I had lunch with a friend today and I was telling him how wood heating is considered "green" because its carbon neutral and a renewable resource. He was dubious so I was doing a quick Internet search to send him a link. The photo below was in one of the first articles I found. That wood seems to be stacked awful close to that stove:

    Attached Files:

  14. Pallet Pete

    Pallet Pete Guest

    Yup I would never put it that close it is just asking for a house fire !

    Pete
  15. Sprinter

    Sprinter Minister of Fire

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    :eek: I don't know what kind of stove that is, but it doesn't even look side-shielded. Stove looks pretty hot, too.
  16. weatherguy

    weatherguy Minister of Fire

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    I see ads from dealers saying they're selling seasoned wood in log form :p I dont think they're being dishonest I think a lot of people, dealers included dont know what seasoned wood means, since there really is no definition it means somnething different to everyone.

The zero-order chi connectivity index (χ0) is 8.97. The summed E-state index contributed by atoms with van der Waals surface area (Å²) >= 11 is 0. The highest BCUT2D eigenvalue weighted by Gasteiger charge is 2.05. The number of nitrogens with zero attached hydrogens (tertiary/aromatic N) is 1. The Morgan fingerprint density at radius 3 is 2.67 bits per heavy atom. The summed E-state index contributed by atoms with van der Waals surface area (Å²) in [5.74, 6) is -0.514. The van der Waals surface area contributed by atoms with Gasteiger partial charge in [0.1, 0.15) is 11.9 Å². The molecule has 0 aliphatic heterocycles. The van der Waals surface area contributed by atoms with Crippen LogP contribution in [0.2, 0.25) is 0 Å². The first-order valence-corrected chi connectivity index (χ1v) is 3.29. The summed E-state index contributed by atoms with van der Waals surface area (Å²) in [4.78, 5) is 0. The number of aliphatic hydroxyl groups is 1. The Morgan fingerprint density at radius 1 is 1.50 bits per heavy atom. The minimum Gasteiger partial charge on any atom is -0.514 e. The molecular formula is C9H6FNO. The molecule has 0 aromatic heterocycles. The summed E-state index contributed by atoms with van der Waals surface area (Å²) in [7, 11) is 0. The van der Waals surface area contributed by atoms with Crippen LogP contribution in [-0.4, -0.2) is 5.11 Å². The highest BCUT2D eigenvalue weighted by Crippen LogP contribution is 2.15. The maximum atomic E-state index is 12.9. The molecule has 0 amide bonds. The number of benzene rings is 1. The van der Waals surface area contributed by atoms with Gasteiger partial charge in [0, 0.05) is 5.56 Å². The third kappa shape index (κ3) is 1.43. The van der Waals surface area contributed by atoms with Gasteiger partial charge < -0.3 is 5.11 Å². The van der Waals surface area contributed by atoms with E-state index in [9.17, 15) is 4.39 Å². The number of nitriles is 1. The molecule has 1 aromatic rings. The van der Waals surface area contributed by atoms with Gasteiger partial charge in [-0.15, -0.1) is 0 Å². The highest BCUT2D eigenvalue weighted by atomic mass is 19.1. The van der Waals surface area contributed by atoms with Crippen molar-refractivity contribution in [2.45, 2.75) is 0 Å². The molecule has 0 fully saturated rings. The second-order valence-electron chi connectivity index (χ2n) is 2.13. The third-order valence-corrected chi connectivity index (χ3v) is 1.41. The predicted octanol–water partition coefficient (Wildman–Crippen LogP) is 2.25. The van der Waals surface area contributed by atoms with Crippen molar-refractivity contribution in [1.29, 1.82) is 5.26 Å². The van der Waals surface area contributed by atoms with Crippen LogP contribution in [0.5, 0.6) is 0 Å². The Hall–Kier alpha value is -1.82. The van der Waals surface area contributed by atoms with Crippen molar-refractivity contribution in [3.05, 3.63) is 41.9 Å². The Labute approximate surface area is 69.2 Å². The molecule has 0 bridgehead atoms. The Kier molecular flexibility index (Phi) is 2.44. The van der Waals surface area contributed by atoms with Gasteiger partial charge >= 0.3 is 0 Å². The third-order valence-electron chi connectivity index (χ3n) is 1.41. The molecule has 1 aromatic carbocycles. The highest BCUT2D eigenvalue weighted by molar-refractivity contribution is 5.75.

Id split smaller, stack near the stove and mix in either pallet wood or bio bricks, it'll get you through the year until next year when you can season your own wood.
    Pallet Pete likes this.
  17. EatenByLimestone

    EatenByLimestone Minister of Fire

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    Pallets got me through my first winter. They can be had for free and their thin wood dries fast so don't load the stove without some of the cordwood. Downside is you'll be picking out nails from the ashes.

    Matt
  18. David Tackett

    David Tackett Member

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  19. Sprinter

    Sprinter Minister of Fire

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    Some have had some success with mixing wood like that with ultra-dry wood like pallets, or with commercial fire logs, or even pellets (spelled with an e), with some kind of device. Even expensive commercial products may still be cheaper than whatever you heat with now. It may even be possible to still find some good wood.

    Personally, I don't think I'd try to burn much of it unless mixed with something, and use it next year. If you do, split it really small and it will dry in the fire quicker.

    I don't know how long it would take for your wood to appreciably dry indoors near (outside of the clearance requirements) the stove. Maybe you could try it using a moisture meter and let us know!
  20. Sprinter

    Sprinter Minister of Fire

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  21. wkpoor

    wkpoor Minister of Fire